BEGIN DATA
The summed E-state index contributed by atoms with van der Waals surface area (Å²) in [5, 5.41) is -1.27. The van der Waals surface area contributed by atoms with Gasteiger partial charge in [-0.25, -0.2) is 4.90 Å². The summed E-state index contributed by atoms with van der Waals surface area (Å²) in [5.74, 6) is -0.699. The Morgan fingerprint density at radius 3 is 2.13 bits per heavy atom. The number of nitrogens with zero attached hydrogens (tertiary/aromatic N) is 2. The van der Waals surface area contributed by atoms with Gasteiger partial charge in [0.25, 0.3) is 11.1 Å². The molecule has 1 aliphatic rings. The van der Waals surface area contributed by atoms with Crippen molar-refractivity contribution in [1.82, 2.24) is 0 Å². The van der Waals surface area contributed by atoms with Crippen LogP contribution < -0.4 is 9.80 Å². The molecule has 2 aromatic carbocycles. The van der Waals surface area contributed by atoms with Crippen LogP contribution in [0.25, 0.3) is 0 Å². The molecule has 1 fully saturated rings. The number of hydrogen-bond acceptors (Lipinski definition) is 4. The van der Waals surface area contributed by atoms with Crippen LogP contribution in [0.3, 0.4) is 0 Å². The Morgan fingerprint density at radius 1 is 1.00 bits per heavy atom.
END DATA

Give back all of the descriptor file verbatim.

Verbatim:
The summed E-state index contributed by atoms with van der Waals surface area (Å²) in [5, 5.41) is -1.27. The van der Waals surface area contributed by atoms with Gasteiger partial charge in [-0.25, -0.2) is 4.90 Å². The summed E-state index contributed by atoms with van der Waals surface area (Å²) in [5.74, 6) is -0.699. The Morgan fingerprint density at radius 3 is 2.13 bits per heavy atom. The number of nitrogens with zero attached hydrogens (tertiary/aromatic N) is 2. The van der Waals surface area contributed by atoms with Gasteiger partial charge in [0.25, 0.3) is 11.1 Å². The molecule has 1 aliphatic rings. The van der Waals surface area contributed by atoms with Crippen molar-refractivity contribution in [1.82, 2.24) is 0 Å². The van der Waals surface area contributed by atoms with Crippen LogP contribution < -0.4 is 9.80 Å². The molecule has 2 aromatic carbocycles. The van der Waals surface area contributed by atoms with Crippen LogP contribution in [0.25, 0.3) is 0 Å². The molecule has 1 fully saturated rings. The number of hydrogen-bond acceptors (Lipinski definition) is 4. The van der Waals surface area contributed by atoms with Crippen LogP contribution in [0.3, 0.4) is 0 Å². The Morgan fingerprint density at radius 1 is 1.00 bits per heavy atom.